Find Something New--Adventures in Fish Specimen Collection


by Yang Yuling

“Fishes, fishes swimming in the sea,” so goes the familiar tune that we’ve hummed countless times through our childhoods. Children eventually grow up, but this simple rhyme is sure to resonate in their minds whenever they walk down a riverbank or swim in the blue seas. But do they really know the multitudes of fish that live in our rivers and oceans? Can they identify fishes by name? What do they know about their behavior? Aiming to improve knowledge among the general public of fishes and their habitats, National Taiwan Ocean University has devoted much effort to building an internet database of fish specimens and natural habitats. They hope to aggregate all available information about fish from Taiwan and southeast Asia.
The NTOU Freshwater and Seawater Specimen and Natural Habitat Digital Archive, created and maintained by a team led by professors Chen Yixiong and Chen Hongming, now includes over 5000 fish specimens after two years of work. Users reading each entry can view images of the species and find information on its scientific and common names, morphological characteristics, natural habitat, and geographical spread. The database functions like an online encyclopedia that can be used for reference and comparison. “A lot of fish-lovers would claim to be experts and argue over what species they’ve seen. They would write to us to settle the argument, but they weren’t always right. Now with this digital archive, they can look up accurate information quickly and conveniently,” says Dr. Chen Yixiong. In the past, he says, researchers had a wealth of information but nowhere to publish it, nor was there a way to connect with other sources of research and information. The digital archive provides a platform that takes advantage of the ubiquity of the internet to provide up-to-date information for scholars and the general populace alike.
Professor Chen Yixiong adds that every entry in the digital archive has been carefully identified and classified to ensure that the database is accurate and trustworthy. The information that the archive contains is not just useful for academic research or general reference; it is also a good resource for media reporting or documentary filmmaking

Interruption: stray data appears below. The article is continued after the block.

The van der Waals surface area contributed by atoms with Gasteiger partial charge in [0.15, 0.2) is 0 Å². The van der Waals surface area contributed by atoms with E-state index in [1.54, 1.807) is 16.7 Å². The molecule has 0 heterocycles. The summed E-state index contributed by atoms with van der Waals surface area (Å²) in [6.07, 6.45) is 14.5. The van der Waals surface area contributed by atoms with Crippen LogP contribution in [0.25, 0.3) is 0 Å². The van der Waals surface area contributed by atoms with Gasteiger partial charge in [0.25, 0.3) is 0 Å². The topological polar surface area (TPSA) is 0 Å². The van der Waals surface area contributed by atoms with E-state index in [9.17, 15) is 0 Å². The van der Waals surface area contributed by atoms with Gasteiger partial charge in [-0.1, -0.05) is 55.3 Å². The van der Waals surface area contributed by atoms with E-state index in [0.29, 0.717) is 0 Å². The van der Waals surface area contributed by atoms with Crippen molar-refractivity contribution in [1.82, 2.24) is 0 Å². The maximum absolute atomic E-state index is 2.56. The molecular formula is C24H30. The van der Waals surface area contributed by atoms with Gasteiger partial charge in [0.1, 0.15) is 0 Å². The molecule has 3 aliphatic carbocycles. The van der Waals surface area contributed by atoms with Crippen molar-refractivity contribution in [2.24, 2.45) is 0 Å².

Website for NTOU Freshwater and Seawater Specimen and Natural Habitat Digital Archive
Project head Professor Chen Hongming specializes in research on eels and commercial fish species in coral reefs. “I do the small ones, and he does the big ones,” jokes Professor Chen Yixiong. Since starting the project, the two Professor Chens have had many stories to tell about collecting specimens. Researchers in biology and ecology must often venture into the dangerous and unknown in order to add to existing specimens collections. Rain or shine, their forays often take them to sparsely populated places with no one to turn to in case of injury or emergency. “I was once conducting a survey at night near Sanxiantai in Taitung. I was bitten by a venomous snake on the shore, and my leg swelled up like a sausage. It was more than an hour’s ride to the nearest hospital in Taitung City, and I could only describe the snake from the few glimpses I got of it. The doctor wasn’t even sure what antivenin to use,” says Dr. Chen Yixiong. It is a tale of survival in the face of mortal peril. He also recalled an instance when, in pursuit of a rare fish, he dove 40 meters deep before realizing that he was nearly out of oxygen and had to struggle back up to surface. The adventures that the researchers had shocked us, but as they put it themselves, they were just “staying in front of the line to find something new.”